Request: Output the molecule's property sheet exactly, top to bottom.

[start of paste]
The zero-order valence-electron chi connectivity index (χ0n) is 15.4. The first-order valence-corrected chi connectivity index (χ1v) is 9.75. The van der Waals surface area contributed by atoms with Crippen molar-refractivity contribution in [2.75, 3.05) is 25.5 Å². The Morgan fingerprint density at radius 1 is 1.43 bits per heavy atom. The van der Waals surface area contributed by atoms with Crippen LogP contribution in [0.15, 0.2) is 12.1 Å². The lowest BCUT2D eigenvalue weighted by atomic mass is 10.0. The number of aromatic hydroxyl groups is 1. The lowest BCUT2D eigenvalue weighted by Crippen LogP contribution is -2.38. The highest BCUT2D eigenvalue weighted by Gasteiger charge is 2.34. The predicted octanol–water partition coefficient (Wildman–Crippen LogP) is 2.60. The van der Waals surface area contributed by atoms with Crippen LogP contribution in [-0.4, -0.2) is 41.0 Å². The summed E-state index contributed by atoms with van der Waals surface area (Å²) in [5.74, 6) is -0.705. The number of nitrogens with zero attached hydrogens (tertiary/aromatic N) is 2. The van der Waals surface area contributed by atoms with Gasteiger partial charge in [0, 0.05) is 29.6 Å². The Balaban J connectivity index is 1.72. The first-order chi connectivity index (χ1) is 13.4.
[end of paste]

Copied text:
The zero-order valence-electron chi connectivity index (χ0n) is 15.4. The first-order valence-corrected chi connectivity index (χ1v) is 9.75. The van der Waals surface area contributed by atoms with Crippen molar-refractivity contribution in [2.75, 3.05) is 25.5 Å². The Morgan fingerprint density at radius 1 is 1.43 bits per heavy atom. The van der Waals surface area contributed by atoms with Crippen LogP contribution in [0.15, 0.2) is 12.1 Å². The lowest BCUT2D eigenvalue weighted by atomic mass is 10.0. The number of aromatic hydroxyl groups is 1. The lowest BCUT2D eigenvalue weighted by Crippen LogP contribution is -2.38. The highest BCUT2D eigenvalue weighted by Gasteiger charge is 2.34. The predicted octanol–water partition coefficient (Wildman–Crippen LogP) is 2.60. The van der Waals surface area contributed by atoms with Crippen LogP contribution in [-0.4, -0.2) is 41.0 Å². The summed E-state index contributed by atoms with van der Waals surface area (Å²) in [5.74, 6) is -0.705. The number of nitrogens with zero attached hydrogens (tertiary/aromatic N) is 2. The van der Waals surface area contributed by atoms with Gasteiger partial charge in [0, 0.05) is 29.6 Å². The Balaban J connectivity index is 1.72. The first-order chi connectivity index (χ1) is 13.4.